Bein HaZmanim (break period) assumed a different meaning for the Lubavitch bochurim returning from various Yeshivos to their homes in Albany, NY.
“They were not on vacation, as they did anything but rest,” noted Shliach Rabbi Yisroel Rubin who mobilized them to assist in Chabad House activities.
From distributing hundreds of Matzos to area residents and arranging public Seders, to organizing Tzivos Hashem rallies and activities, they inspired many Albanians with a Chassidic Yomtov spirit.
The bochurim also went on a Tahalucha walk to various Shuls and senior homes to bring Simchas Yomtov, some walking as far as 5 miles away.
On their own initiative, the bochurim arranged a Mini-Yeshiva that included a “chavrusa” program for area Jews. Kinusei Torah were held daily, starting from before Pesach until after Isru Chag.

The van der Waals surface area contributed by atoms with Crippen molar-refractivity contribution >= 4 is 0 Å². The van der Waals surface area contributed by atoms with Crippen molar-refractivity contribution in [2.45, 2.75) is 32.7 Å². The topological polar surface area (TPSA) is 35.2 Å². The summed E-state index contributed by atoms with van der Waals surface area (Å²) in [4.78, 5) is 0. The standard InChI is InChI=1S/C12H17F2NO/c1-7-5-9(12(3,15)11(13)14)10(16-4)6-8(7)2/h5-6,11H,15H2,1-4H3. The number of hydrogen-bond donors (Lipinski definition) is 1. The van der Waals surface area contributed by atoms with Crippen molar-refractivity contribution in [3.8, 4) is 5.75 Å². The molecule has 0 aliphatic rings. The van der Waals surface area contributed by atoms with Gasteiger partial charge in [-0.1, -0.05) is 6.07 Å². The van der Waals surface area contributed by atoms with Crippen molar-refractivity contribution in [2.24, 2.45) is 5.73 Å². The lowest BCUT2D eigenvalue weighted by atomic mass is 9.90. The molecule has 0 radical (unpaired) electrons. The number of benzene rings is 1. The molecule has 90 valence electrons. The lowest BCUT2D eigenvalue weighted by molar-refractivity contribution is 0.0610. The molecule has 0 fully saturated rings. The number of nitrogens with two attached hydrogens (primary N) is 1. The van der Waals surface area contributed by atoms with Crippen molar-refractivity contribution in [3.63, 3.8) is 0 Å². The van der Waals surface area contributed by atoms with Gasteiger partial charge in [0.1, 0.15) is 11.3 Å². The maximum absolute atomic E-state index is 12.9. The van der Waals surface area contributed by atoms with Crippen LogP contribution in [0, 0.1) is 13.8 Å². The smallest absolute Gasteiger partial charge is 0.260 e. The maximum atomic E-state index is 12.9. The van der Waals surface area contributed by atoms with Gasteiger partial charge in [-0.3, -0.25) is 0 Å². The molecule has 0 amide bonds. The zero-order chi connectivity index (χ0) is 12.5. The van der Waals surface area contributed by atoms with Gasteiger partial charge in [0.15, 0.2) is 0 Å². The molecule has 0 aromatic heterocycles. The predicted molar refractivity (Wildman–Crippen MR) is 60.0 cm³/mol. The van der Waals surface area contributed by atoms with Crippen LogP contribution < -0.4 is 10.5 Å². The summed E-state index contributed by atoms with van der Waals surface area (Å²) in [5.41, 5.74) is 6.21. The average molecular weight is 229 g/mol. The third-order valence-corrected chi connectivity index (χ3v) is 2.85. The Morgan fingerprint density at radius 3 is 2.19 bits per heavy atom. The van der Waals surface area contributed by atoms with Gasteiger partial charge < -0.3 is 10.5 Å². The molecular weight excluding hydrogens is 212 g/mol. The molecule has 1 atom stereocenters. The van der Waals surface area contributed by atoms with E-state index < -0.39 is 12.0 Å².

As alumni of “Yeshivas Rambam,” directed by Rabbi Rubin, the bochurim also compiled a “Kovetz Kel-Bnay” Torah Journal in honor of Pesach.
The 4th issue, this Kovetz (a “play on words” of the Seder’s Piyut that sounds like “Albany”) includes a variety of essays by the bochurim, as well as local Rabbonim and community laymen.
In addition to the Hebrew section, there is also an English part for the benefit of the local community.
The journal discovers Parper’aos L’Chochma, a book by Rabbi Shlomo Sadowsky OBM (1880-1946) – of the original students in Zhembin and the Lubavitch village in Russia, under the guidance of the Rebbes Rashab and Rayatz.
He also taught in the Lubavitch Yeshiva Tomchei Temimim and then served as a Rov and spiritual leader in Albany exactly 100 years ago.